Students at The Diamond Jubilee High School, Mumbai, enhance analytical skills in nationwide coding competition
“Whether you want to uncover the secrets of the universe, or you just want to pursue a career in the 21st century, basic computer programming is an essential skill to learn.” Stephen Hawking
This quote inspired the Diamond Jubilee High School (ICSE), Mumbai (managed by the Aga Khan Education Service, India), to participate in the Hindustan Times’ HT Codeathon this October. The one-of-a-kind coding competition encouraged students from Grades 6 to 9 to further develop analytical skills whilst competing for prizes such as laptops and smartwatches.
Here in India, as we have seen with schools around the world, the pandemic has greatly altered the education landscape. Teaching with innovative, remote approaches to address academic content, as well as learning to understand the socio-emotional needs of the students, is at the core of the school’s approach. Participation in the Codeathon was one of the many ways that the school worked to maintain student engagement and education during the pandemic.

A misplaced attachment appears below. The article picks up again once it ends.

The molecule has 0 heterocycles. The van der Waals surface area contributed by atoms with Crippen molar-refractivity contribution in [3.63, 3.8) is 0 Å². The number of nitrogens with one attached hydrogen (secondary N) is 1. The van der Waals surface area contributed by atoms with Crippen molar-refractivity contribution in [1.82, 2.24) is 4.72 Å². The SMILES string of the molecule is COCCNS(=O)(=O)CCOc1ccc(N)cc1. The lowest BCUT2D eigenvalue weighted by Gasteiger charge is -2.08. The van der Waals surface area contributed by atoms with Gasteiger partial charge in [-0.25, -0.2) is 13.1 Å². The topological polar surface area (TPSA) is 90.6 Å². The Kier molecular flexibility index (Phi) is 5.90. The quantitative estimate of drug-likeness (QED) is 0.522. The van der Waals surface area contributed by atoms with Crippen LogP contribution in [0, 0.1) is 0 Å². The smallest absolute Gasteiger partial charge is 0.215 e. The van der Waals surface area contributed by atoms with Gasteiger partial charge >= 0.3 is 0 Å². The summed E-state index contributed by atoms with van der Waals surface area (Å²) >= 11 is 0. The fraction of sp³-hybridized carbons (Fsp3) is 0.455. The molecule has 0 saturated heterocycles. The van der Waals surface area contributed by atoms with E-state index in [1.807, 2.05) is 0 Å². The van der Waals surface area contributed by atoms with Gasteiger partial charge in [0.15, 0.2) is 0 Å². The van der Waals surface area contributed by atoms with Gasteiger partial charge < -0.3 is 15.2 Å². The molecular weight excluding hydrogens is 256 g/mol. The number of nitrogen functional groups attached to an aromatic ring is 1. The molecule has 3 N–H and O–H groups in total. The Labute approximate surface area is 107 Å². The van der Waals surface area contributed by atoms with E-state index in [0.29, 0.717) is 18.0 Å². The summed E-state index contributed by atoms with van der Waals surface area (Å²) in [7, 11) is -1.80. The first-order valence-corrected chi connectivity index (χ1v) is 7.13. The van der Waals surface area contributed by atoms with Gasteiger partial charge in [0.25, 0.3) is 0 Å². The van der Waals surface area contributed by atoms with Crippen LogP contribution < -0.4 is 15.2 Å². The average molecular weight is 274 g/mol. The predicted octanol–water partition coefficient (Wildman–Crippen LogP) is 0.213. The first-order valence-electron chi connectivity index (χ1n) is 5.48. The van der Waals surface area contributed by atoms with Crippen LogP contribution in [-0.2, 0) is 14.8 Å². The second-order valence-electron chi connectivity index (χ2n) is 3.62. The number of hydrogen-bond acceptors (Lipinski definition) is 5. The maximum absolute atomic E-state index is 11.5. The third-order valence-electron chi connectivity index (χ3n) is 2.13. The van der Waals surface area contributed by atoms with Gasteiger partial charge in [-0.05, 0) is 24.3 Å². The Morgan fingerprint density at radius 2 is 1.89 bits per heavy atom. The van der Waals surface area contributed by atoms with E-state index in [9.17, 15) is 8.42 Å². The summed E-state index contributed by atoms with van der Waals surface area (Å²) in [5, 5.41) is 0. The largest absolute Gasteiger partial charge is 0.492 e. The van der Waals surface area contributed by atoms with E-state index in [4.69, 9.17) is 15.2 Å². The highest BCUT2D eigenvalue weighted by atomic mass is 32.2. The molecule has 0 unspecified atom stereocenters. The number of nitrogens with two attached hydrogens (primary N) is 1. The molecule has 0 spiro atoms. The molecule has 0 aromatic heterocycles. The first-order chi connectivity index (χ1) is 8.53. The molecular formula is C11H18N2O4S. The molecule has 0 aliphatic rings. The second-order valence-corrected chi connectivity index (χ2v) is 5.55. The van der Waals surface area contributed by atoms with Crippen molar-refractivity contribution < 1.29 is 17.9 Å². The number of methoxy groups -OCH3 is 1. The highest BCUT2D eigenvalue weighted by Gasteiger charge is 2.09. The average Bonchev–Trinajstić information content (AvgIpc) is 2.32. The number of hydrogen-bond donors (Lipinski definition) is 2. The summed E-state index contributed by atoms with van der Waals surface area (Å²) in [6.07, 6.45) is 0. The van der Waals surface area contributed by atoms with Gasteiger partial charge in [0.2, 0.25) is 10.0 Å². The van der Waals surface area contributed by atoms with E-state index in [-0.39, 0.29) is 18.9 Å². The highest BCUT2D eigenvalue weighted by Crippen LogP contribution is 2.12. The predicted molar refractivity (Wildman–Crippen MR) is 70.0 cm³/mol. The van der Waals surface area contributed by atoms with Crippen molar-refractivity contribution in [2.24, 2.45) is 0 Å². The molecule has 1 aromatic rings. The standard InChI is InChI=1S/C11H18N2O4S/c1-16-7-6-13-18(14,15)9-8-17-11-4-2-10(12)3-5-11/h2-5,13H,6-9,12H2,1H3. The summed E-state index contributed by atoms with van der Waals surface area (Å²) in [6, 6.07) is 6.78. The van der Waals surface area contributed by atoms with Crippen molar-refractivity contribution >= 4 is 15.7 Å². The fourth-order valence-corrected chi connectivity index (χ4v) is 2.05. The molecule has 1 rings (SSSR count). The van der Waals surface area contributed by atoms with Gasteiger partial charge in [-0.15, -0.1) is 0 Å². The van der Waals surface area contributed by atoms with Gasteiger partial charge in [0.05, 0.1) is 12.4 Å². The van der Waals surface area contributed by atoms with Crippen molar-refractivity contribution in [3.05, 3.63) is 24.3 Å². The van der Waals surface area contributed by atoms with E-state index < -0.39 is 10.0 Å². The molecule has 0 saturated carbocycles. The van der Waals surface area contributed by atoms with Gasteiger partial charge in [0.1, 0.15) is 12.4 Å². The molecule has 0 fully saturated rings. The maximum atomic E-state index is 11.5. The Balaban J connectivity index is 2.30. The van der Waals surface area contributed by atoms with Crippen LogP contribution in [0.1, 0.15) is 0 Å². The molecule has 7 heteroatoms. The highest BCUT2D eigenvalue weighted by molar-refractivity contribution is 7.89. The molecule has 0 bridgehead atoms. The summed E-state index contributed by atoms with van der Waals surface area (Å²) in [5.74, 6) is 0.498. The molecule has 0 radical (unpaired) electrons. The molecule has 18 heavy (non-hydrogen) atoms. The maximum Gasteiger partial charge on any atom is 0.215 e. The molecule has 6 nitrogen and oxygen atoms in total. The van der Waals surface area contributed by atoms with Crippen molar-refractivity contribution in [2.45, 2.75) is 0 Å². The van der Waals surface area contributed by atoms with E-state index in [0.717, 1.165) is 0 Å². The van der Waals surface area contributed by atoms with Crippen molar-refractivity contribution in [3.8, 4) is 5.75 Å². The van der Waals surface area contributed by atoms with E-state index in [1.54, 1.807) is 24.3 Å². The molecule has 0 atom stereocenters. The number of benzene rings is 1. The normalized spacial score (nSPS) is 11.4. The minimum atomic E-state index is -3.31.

Principal Mrs. Nutan Iyer explains that the school aspires to practice carpe diem and urges its young, future leaders and entrepreneurs to make the best use of the opportunities given to them.
Grade 9 student Asim Sirnaik, who participated in the Codeathon, remarked, “Every website, smartphone application, computer program and calculator relies on a code. I want to be a one-of-a-kind architect who designs and builds machines in the digital age. The HT Codeathon gave me the platform to engage with programming languages like Python and Scratch from the comfort of my home. It brought me one step closer to my dream.”
As terms such as artificial intelligence, machine learning and robotics permeate our daily life, the time is ripe to delve into the coding world. Coding is an integral part of Science, Technology, Engineering and Math (STEM) education, and fosters critical thinking, curiosity and creativity. Coding was recently integrated into India’s New Education Policy, allowing students from Grade 6 onwards in all schools to learn an important skill whilst preparing them for a world of exciting, technological innovation.
Photo: Miss Zahra Nayani using programming language Scratch